Tuberculosis (TB) was diagnosed in 9/79 patients (11%) during follow-up, although M. Tuberculosis was isolated in only 7/79 patients (9%). M. Tuberculosis was isolated from five sputum specimens, one BAL and one LN biopsy. All cultures were negative for two of the cases of TB, however these patients responded to specific treatment.
During our study all patients were treated with HAART except TB patients during rifampicin treatment. Baseline CD4 counts were £ 50 cells/mm3 in 43 patients and > 50 cells/mm3 in 36 patients. In 59 of 79 (75%) of the cases we observed an increase in CD4 counts above 100/mm3 during follow-up. The remaining 20 patients never achieved counts above 100 cells/mm3. Interestingly, median CD4+ counts made close to tuberculosis diagnosis were lower (55 cells/mm3) than those made close to MAC colonization (136 cells/mm3) and only 2 out of 8 patients colonized with MAC had CD4 counts below 100 cells/mm3 within 3 months of the colonization date.
Baseline CD4+ T cell counts >50 /mm3 (HR = 0.16; CI 0.02 - 0.25) and an increase of CD4+ T cell counts >100/mm3 (HR = 0.18; CI 0.05 - 0.70) were associated with a lower risk of death (P< 0.05) (Figure 1) but the risk of colonization was similar in both groups: those with CD4 counts >100cells/mm3 and <100 cells/mm3 (>100cells/mm3 HR = 0.52; CI = 0.62 - 4.35, P=0.55). Mucosal colonization with MAC (yes, mean survival = 703 days; CI = 563 - 842 and no, mean survival = 732 days; CI = 679 - 785) and TB diagnosis (yes, mean survival = 677 days; CI = 523 - 831 and no, mean survival = 733 days; CI = 681 - 786) were not predictors of survival (P = 1 and 0.9 respectively), although the small number of cases in each category limited the analysis.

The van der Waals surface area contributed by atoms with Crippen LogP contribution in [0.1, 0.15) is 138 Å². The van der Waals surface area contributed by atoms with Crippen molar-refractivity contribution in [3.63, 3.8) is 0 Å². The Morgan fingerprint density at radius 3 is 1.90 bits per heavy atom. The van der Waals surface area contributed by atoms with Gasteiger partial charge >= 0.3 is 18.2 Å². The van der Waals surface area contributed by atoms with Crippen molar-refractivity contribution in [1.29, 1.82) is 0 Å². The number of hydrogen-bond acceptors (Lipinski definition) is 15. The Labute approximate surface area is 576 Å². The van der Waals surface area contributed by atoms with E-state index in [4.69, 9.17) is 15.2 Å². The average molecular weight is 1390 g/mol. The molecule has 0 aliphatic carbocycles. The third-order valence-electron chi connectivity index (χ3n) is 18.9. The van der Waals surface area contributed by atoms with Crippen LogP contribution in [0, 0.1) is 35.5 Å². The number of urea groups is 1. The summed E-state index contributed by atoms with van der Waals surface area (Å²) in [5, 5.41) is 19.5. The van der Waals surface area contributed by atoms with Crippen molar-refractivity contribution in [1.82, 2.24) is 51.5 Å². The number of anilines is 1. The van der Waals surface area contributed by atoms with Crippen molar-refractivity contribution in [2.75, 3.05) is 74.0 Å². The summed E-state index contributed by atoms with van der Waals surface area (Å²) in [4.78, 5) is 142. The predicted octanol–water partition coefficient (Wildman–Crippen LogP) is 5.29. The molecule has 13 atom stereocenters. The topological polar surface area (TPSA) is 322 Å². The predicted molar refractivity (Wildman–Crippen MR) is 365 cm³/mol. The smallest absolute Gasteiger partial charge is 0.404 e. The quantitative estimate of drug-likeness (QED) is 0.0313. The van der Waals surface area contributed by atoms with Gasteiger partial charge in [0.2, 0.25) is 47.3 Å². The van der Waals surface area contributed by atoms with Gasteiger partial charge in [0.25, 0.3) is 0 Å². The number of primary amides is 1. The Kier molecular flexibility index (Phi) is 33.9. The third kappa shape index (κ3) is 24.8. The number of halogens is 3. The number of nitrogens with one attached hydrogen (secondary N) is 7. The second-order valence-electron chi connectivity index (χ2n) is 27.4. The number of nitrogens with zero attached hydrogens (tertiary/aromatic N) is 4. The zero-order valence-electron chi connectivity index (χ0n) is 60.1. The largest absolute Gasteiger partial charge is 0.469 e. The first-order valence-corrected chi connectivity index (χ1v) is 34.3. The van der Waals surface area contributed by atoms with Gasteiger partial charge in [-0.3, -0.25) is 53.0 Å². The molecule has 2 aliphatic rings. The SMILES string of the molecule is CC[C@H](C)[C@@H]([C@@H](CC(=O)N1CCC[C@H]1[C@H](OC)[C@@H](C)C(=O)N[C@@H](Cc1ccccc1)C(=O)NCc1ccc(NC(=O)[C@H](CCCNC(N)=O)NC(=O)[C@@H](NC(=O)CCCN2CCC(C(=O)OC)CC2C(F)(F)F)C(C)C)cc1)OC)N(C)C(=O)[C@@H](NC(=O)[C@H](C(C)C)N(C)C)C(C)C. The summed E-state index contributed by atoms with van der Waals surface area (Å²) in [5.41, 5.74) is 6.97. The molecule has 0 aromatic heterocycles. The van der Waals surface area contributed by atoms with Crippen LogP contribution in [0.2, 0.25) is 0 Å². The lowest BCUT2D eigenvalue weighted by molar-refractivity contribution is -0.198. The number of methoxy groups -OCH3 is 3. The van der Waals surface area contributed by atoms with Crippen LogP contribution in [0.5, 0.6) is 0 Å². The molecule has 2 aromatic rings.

In 1996, the treatment of HIV infection underwent considerable change. Protease inhibitors (PI) and non-nucleoside analogue reverse transcriptase inhibitors (NNRT) became available for clinical practice as part of a combined drug regimen in a highly active antiretroviral treatment (HAART) . A decrease in morbidity, mortality and incidence of many AIDS-associated OD was reported worldwide [8-13]. Some cases of MAC infection, however, changed their clinical presentation from disseminated to localized forms, such as abscesses and scrofula and other cases were reported in association with antiretroviral resistance .